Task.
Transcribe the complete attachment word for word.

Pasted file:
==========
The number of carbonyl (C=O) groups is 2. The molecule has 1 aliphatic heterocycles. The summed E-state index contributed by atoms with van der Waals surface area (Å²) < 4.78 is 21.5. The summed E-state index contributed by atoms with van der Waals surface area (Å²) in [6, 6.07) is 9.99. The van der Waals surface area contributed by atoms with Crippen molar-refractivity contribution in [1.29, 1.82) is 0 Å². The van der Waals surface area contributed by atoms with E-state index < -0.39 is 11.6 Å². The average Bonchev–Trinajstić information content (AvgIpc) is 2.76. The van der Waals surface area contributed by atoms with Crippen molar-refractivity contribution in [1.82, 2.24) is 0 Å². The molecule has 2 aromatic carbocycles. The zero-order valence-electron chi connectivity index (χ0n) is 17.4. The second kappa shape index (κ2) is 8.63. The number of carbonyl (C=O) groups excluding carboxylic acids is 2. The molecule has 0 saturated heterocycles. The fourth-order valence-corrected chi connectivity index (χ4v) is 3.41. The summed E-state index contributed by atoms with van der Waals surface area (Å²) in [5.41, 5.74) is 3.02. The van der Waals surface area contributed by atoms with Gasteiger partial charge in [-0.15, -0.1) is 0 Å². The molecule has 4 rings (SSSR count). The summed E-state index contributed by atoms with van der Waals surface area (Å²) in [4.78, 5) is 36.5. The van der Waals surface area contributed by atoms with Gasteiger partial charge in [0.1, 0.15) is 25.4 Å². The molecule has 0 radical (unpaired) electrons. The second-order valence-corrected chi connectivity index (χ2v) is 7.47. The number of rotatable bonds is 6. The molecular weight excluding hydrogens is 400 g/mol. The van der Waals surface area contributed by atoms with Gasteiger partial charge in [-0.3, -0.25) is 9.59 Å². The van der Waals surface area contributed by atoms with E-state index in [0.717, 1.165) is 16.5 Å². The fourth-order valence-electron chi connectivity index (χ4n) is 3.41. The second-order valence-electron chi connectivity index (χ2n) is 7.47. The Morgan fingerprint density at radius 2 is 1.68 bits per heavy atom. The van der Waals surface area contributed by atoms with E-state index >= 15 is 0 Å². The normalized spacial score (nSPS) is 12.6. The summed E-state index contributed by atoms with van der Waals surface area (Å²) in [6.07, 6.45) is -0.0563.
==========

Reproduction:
The number of carbonyl (C=O) groups is 2. The molecule has 1 aliphatic heterocycles. The summed E-state index contributed by atoms with van der Waals surface area (Å²) < 4.78 is 21.5. The summed E-state index contributed by atoms with van der Waals surface area (Å²) in [6, 6.07) is 9.99. The van der Waals surface area contributed by atoms with Crippen molar-refractivity contribution in [1.29, 1.82) is 0 Å². The van der Waals surface area contributed by atoms with E-state index < -0.39 is 11.6 Å². The average Bonchev–Trinajstić information content (AvgIpc) is 2.76. The van der Waals surface area contributed by atoms with Crippen molar-refractivity contribution in [1.82, 2.24) is 0 Å². The molecule has 2 aromatic carbocycles. The zero-order valence-electron chi connectivity index (χ0n) is 17.4. The second kappa shape index (κ2) is 8.63. The number of carbonyl (C=O) groups excluding carboxylic acids is 2. The molecule has 0 saturated heterocycles. The fourth-order valence-corrected chi connectivity index (χ4v) is 3.41. The summed E-state index contributed by atoms with van der Waals surface area (Å²) in [5.41, 5.74) is 3.02. The van der Waals surface area contributed by atoms with Gasteiger partial charge in [-0.15, -0.1) is 0 Å². The molecule has 4 rings (SSSR count). The summed E-state index contributed by atoms with van der Waals surface area (Å²) in [4.78, 5) is 36.5. The van der Waals surface area contributed by atoms with Gasteiger partial charge in [0.1, 0.15) is 25.4 Å². The molecule has 0 radical (unpaired) electrons. The second-order valence-corrected chi connectivity index (χ2v) is 7.47. The number of rotatable bonds is 6. The molecular weight excluding hydrogens is 400 g/mol. The van der Waals surface area contributed by atoms with Gasteiger partial charge in [-0.3, -0.25) is 9.59 Å². The van der Waals surface area contributed by atoms with E-state index in [0.717, 1.165) is 16.5 Å². The fourth-order valence-electron chi connectivity index (χ4n) is 3.41. The second-order valence-electron chi connectivity index (χ2n) is 7.47. The Morgan fingerprint density at radius 2 is 1.68 bits per heavy atom. The van der Waals surface area contributed by atoms with E-state index >= 15 is 0 Å². The normalized spacial score (nSPS) is 12.6. The summed E-state index contributed by atoms with van der Waals surface area (Å²) in [6.07, 6.45) is -0.0563.